Commentary by Marilena S. Antonopoulos, PharmD, Pharmacology Editor
On July 8th, the FDA notified the manufacturers of fluoroquinolone antimicrobial drugs that a Boxed Warning in the product labeling and a Medication Guide for patients concerning the increased risk of tendinitis and tendon rupture is necessary. The FDA conducted a new analysis of the available literature and post-marketing adverse event reports which reconfirms that the use of fluoroquinolones is associated with an increased risk of tendon rupture.
The risk of developing fluoroquinolone-associated tendinitis and tendon rupture is further increased in people older than 60 years, in those taking corticosteroid drugs, and in kidney, heart and lung transplant recipients. Patients experiencing pain, swelling, inflammation of a tendon or tendon rupture should be advised to stop taking their fluoroquinolone medication and to contact their health care professional promptly about changing their antimicrobial therapy. Patients should also avoid exercise and using the affected area at the first sign of tendon pain, swelling, or inflammation.
Tendinitis and tendon rupture most frequently involve the Achilles tendon. Tendinitis and tendon rupture in the rotator cuff, the hand, the biceps and the thumb have also been reported. Tendon rupture can occur during or after completion of fluoroquinolone use, with cases reportedly occurring up to several months after completion of therapy.
These warnings would apply to fluoroquinolones for systemic use (e.g., pills, tablets, capsules and injectable formulations). The warnings would not apply to fluoroquinolones for topical ophthalmic or otic use (e.g., eye and ear drops). Medications involved in this action are: Cipro and generic ciprofloxacin, Cipro XR and Proquin XR (ciprofloxacin extended release), Factive (gemifloxacin), Levaquin (levofloxacin), Avelox (moxifloxacin), Noroxin (norfloxacin) and Floxin and generic ofloxacin.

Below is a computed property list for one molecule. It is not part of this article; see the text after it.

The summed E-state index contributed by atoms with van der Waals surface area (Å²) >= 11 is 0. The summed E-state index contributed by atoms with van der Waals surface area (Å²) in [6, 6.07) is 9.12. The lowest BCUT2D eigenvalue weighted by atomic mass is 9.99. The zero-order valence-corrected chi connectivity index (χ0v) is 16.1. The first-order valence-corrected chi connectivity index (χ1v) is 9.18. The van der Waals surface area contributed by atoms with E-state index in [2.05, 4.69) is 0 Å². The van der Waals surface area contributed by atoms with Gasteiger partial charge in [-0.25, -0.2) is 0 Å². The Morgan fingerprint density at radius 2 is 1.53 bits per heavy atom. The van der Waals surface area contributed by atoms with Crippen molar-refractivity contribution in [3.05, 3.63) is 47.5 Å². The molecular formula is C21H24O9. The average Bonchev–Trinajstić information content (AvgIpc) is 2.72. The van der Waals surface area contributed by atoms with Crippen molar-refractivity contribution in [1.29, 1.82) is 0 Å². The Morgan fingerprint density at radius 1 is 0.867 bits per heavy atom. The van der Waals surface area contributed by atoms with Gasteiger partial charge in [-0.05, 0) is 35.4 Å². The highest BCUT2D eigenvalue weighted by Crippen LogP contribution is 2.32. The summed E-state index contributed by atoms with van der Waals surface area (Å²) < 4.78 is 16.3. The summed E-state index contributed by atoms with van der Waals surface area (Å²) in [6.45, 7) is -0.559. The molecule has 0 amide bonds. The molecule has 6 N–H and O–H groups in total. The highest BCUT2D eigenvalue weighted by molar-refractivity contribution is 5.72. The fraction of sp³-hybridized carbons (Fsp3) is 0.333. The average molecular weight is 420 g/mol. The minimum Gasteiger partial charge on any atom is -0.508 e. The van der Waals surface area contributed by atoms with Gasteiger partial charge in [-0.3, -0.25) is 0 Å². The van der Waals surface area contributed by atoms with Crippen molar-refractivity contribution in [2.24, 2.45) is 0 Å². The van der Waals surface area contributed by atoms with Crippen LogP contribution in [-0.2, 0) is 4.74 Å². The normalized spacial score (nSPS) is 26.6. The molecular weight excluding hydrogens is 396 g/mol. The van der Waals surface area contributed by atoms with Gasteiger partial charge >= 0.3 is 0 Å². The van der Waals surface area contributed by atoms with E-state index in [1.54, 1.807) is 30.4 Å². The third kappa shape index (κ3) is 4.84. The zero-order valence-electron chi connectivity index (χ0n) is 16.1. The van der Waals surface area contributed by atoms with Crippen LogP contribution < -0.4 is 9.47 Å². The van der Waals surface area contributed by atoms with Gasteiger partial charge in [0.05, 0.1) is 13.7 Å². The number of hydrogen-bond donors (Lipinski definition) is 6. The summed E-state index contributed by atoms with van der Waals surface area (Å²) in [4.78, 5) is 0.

2 comments on “Breaking news: FDA issues new Boxed Warning for Fluoroquinolones”
Patients who experience tendonitis that is prolonged impacting many body areas may actually also have small fiber nerve damage.(peripheral neuropathy) A test called small fiber skin punch biopsy done by a Neurologist can show this.While warnings exist for concomitant steroid use, since Fluoroquinolones trigger a process for ruptures to occur months later, it would seem prudent that Physicians who frequently want to administer steroids as intervention for reactions be aware that this may also increase risks due to the nature of the process triggered.
Fluoroquinolone antibiotics have damaged many people. I know of this severe damage on a personal level since I suffered such and adverse reaction to the fluoroquinolone antibiotic Levaquin myself 22 months ago. Since then I have had daily pain and disability of my nervous and musculoskeletal systems and for several months had endocrine and gastrointestinal problems as well. The disability and damage caused by fluoroquinolones is long term and may gradually escalate in that more severe problems such as worsened neuropathy, neuromuscular disorders, musculoskeletal disorders and endocrine disorders once initiated by the fluoroquinolones may develop with a delayed and insidious progress.
This progression of the fluoroquinolone toxicity syndrome is well know by its sufferers and not recognized by health care givers. There has been no investigation in to the reactions. This lack of attention stems from of an antiquated FDA reporting system and the under-representation of the seriousness and frequency of the adverse reactions. The makers of fluoroquinolones have no interest in investigating adverse reactions when doing so will hurt them financially. It is only recently with the weight of litigation pressing down that the FDA has published its incomplete and grossly inadequate boxed warning about the potential for fluoroquinolone toxicity.
I have met many other patients suffering from the adverse effects of fluoroquinolones. Many of them reside in my community including 3 physicians and more than twenty patients.
Although these drugs may be life saving in certain infections when less toxic antibiotics may fail, they have been promoted for use as first line treatment for sinusitis, and urinary tract infections, and are often given indiscriminately to unsuspecting patients by uninformed and cavalier physicians for such benign illnesses as the common upper respiratory infection. Unfortunately for many patients they are trading a mild short term medical problem for a serious long term one.
Todd Plumb MD
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